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What Happened with AT&T’s “Seth the Blogger Guy” Response?

Last week AT&T responded to criticism about the delays the MMS service for IPhones, as well as the device’s network-hogging tendency by way of a “Seth the Blogger Guy” YouTube video. Views of that video topped 150,000. Seth’s travel tips this week garnered just 169.

In AdAge, sources panned it. Chris Brogan called it “ridiculously clinical” and suggested AT&T take a page from Comcast, and put a guy like Frank Ellison on the front lines. Except, Ellison does customer service with damage control as the side effect.

Jackie Huba called Seth “kind of a stooge” and suggested a heavier presence was needed, such as CEO Randall Stephenson.

The video wasn’t as awful as all of that and Seth’s response to PRNewser sheds some light on AT&T’s social strategy:

Seth is neither a blogger, nor does he work at AT&T. He’s just the face of the team doing the work.

Seth Bloom is in fact, an SVP at AT&T’s PR agency Fleishman-Hillard. He’s been on the account for eight years and has a deep knowledge of their business. However, it wasn’t as easy as it should be finding this out. Google searches turned up email addresses at both AT&T and Fleishman, and Seth’s colleague Susan Bean offered to talk about it, but by then my opportunity to post had passed.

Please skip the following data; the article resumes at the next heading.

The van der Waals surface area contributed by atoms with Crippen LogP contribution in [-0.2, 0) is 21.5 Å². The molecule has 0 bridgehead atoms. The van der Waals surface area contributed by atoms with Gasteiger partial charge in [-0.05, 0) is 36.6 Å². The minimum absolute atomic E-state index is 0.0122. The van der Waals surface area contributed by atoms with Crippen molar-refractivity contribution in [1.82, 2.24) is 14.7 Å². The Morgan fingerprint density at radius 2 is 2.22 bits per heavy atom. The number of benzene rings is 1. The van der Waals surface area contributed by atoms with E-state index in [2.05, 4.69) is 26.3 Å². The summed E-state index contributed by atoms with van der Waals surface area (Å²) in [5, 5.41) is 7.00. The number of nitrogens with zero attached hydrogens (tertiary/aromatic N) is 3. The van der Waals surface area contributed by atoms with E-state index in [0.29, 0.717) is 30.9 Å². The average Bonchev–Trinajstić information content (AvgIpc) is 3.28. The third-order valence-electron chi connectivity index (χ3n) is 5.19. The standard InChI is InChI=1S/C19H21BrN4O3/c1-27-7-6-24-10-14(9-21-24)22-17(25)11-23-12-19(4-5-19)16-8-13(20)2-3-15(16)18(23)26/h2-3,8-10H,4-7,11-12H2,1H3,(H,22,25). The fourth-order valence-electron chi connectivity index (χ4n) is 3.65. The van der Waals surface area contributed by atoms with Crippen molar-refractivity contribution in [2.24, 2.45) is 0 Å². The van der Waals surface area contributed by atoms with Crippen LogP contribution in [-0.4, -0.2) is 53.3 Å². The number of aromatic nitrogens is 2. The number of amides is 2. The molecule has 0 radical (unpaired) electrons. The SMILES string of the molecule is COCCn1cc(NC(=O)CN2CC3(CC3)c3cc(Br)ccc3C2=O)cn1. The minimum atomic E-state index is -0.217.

More, including video, after the jump:


Bloom doesn’t blog–his Blogger Guy title is a misnomer. He’s the guy at Fleishman who deals with A-list bloggers on a daily basis. While many bloggers also panned the video, TechCrunch took their how-it-affects-TechCrunch tack and actually liked the strategy.

AT&T’s YouTube channel received 5 million views so far, with about half of the videos featuring Seth. They have a nice page that aggregates all of its social media efforts, as well as a microsite specifically for network issues.

The problem here isn’t so much PR as it is the nature of the business. AT&T, like Comcast, is a utility. It doesn’t inspire brand love and invokes vicious anger from consumers when something goes wrong, which inevitably does. I certainly don’t enjoy Comcast any more because of @ComcastCares, though it’s nice to know it’s there.

Watch the Seth response below, and let us know what you think:

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